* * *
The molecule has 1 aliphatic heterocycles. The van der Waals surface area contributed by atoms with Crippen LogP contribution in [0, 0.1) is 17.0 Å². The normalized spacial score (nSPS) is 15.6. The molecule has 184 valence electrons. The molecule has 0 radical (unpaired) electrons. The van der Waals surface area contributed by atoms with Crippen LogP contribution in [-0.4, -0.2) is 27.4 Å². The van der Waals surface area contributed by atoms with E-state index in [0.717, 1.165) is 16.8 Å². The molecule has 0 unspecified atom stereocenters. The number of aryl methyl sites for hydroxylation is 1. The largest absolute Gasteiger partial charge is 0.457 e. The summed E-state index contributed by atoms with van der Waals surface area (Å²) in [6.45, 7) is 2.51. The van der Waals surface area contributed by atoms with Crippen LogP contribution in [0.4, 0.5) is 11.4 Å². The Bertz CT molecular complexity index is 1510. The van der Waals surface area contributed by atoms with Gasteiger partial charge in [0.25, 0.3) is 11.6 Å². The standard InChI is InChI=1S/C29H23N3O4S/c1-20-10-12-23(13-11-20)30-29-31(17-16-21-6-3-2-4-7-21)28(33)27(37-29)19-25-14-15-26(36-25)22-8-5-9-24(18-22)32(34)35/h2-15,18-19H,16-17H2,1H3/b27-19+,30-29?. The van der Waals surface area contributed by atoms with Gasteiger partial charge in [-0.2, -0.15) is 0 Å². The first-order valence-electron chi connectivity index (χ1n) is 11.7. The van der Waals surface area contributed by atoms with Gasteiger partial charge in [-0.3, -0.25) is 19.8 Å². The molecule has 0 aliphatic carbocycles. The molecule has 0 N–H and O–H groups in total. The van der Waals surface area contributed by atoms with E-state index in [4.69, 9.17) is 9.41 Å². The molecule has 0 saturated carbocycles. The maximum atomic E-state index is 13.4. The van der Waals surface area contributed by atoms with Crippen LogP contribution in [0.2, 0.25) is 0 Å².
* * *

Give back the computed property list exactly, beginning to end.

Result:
The molecule has 1 aliphatic heterocycles. The van der Waals surface area contributed by atoms with Crippen LogP contribution in [0, 0.1) is 17.0 Å². The normalized spacial score (nSPS) is 15.6. The molecule has 184 valence electrons. The molecule has 0 radical (unpaired) electrons. The van der Waals surface area contributed by atoms with Crippen LogP contribution in [-0.4, -0.2) is 27.4 Å². The van der Waals surface area contributed by atoms with E-state index in [0.717, 1.165) is 16.8 Å². The molecule has 0 unspecified atom stereocenters. The number of aryl methyl sites for hydroxylation is 1. The largest absolute Gasteiger partial charge is 0.457 e. The summed E-state index contributed by atoms with van der Waals surface area (Å²) in [6.45, 7) is 2.51. The van der Waals surface area contributed by atoms with Crippen LogP contribution in [0.4, 0.5) is 11.4 Å². The Bertz CT molecular complexity index is 1510. The van der Waals surface area contributed by atoms with Gasteiger partial charge in [0.25, 0.3) is 11.6 Å². The standard InChI is InChI=1S/C29H23N3O4S/c1-20-10-12-23(13-11-20)30-29-31(17-16-21-6-3-2-4-7-21)28(33)27(37-29)19-25-14-15-26(36-25)22-8-5-9-24(18-22)32(34)35/h2-15,18-19H,16-17H2,1H3/b27-19+,30-29?. The van der Waals surface area contributed by atoms with Gasteiger partial charge in [-0.2, -0.15) is 0 Å². The first-order valence-electron chi connectivity index (χ1n) is 11.7. The van der Waals surface area contributed by atoms with Gasteiger partial charge in [-0.3, -0.25) is 19.8 Å². The molecule has 0 aliphatic carbocycles. The molecule has 0 N–H and O–H groups in total. The van der Waals surface area contributed by atoms with E-state index in [4.69, 9.17) is 9.41 Å². The molecule has 0 saturated carbocycles. The maximum atomic E-state index is 13.4. The van der Waals surface area contributed by atoms with Crippen LogP contribution in [0.2, 0.25) is 0 Å².